The other day, Alex Ross had a few choice words on the subject of Roger Norrington's recreation of Mendelssohn's revival of Bach's St. Matthew Passion. (Got that? Oh, good.) He's taken the posting down now on the grounds that it didn't make much sense. He's wrong about that - Norrington went over some kind of common-sense limit regarding the value of historical recreation - but I have a few choice words about Roger Norrington myself.
Norrington's had a long and distinguished career in early music, as you can read in his biography at the EMI Web site. His major fame in the United States certainly rests on his orchestral work with the London Classical Players, and more specifically on his Beethoven symphony recordings. I gather they were considered somewhat revolutionary at the time they were first published, in the late 1980s and early 1990s. The Beethoven symphonies were already available in one period-orchestra recording, that of Christopher Hogwood with the Academy of Ancient Music. But Norrington's aggressively fast tempos were something new and exciting.
I wonder if the excitment has worn off by now. I've heard a couple of those recordings, and they don't have very much going for them other than the unusual tempos and the period instruments. Those fast tempos are rigid and lacking in rubato, and I can't imagine that lack of rubato is a correct period practice. Sure, it's nice to hear Beethoven on period instruments - but there are excellent sets by John Eliot Gardiner and Franz Brueggen, who are both more interesting conductors.
There's one Norrington set that is still a revelation to hear, though, and that's the Wagner disc. I suspect his very fast tempos aren't any more correct than the Beethoven tempos, but the transparency of the orchestra and the bright, individual sounds of the mid-19th century instruments are a far cry from the homogenous, dense sound that so many consider the right sound for Wagner. That's a sound that is only produced by a modern orchestra.
Between that orchestral sound and the size and design of the Bayreuth Festspielhaus, his ideal theater, you have to wonder what kind of voice Wagner really wanted. We know from the trills and decorations to be found in the Ring operas that he wanted flexible voices. Yes, Wagner singers have to have stamina, but less-than-immense voices wouldn't present any problems of audibility at Bayreuth with a period orchestra.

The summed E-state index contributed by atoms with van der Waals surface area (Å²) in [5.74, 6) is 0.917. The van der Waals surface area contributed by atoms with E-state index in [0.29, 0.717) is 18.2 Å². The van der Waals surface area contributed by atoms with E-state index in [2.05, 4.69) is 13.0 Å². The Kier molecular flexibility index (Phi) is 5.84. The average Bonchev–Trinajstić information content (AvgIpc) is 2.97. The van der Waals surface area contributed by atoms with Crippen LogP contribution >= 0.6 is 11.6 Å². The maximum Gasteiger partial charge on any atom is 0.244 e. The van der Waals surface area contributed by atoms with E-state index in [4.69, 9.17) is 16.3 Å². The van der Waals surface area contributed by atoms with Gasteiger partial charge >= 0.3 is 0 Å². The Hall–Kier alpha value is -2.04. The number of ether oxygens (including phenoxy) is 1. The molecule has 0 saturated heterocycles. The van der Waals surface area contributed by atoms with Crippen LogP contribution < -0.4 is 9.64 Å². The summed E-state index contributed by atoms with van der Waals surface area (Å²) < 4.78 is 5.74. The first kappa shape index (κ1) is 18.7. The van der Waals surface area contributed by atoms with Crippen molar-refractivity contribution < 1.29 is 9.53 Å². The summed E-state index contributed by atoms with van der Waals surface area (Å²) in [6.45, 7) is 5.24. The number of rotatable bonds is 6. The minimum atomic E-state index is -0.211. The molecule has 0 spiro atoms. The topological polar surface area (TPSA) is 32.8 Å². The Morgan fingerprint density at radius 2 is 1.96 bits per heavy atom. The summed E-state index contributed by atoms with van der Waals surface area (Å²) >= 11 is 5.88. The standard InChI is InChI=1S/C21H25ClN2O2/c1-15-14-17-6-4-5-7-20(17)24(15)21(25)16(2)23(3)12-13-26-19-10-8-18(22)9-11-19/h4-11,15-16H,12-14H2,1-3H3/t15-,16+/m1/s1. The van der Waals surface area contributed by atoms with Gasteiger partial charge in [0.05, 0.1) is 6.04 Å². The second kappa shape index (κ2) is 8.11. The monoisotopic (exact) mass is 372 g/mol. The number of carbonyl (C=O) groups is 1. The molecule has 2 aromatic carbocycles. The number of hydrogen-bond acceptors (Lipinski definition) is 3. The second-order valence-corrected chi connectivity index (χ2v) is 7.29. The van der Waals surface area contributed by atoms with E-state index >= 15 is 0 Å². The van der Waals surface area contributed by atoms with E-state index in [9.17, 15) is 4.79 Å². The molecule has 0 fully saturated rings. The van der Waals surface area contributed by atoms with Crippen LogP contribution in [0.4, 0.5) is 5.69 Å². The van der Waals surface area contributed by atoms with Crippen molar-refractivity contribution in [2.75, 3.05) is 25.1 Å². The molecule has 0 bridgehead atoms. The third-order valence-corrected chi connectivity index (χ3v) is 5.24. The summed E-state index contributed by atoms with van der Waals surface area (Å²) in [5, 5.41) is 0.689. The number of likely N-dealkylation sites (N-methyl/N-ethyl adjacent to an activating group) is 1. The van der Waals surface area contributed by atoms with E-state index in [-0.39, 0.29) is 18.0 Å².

The most interesting moral of the Norrington story is very likely that you don't have to be a trumpeter like Flagstad or Nilsson to sing Wagner.
Updated January 31, 6:13 a.m.
ACD mostly agrees with with what I say above, for which thanks, but takes issue with a couple of my points. Herein some responses.
I think I will just have to disagree that with Wagner, the genius lies in the massing (not the details) and therefore it's wrong to play him transparently. There is much genius in the massing, and yet there's also genius in the counterpoint. I've frequently gasped or been brought to tears by the details of the inner line in Wagner. I love Furtwangler and Knappertsbusch, masters of massing, but also Bernstein and Boulez, masters of transparency. And perhaps it's not a coincidence that two great composers are the ones to most bring out that inner detail in Wagner. It's certainly revelatory to me to hear, as well see, those details.
I have not yet been to Bayreuth, and it sounds as though ACD has been, so I am interested in hearing more about the "circle-squaring" aspects of achieving transparency in that theater. My experience is strictly with performances recorded there, in which, of course, transparency may be achieved by the clever placement of the microphones. (Boulez, though, has stated in writing that he wants to achieve transparency.)
I'm not saying Wagnerian voices shouldn't be big, beautiful, and expressive. I'd distinguish between "big" and "immense," especially when the hugest voices can't execute the ornaments or when they move with such difficulty that the music doesn't flow well. I love Varnay as an interpreter, but all that glue in her tone...!
Lastly, I'd have to take issue with "beautiful" as applied to Nilsson's voice. Again, I never heard her in the house - my loss - and everyone I know who really loves her heard her live. On record, even at her freshest, in her debut recordings from the late 1940s and on recordings up to at least her first Tristan, there's an awful lot of steel under not very much velvet. From the mid-60s forward, on record, her sound thinned out over time and records as if it's often just missing the core of the pitch, sometimes by different amounts during a phrase. The last time I put on Boehm's Tristan, this bugged me enough that I had to take it off.
Not everybody hears this in her, and I've had some rather sharp discussions with friends about her. But I think most will agree that she doesn't trill where Wagner wanted those trills, and she executes written-out ornaments (that one in the dawn duet, for example; yes, I can produce a measure number if you want one) without much grace. That also does Wagner a disservice.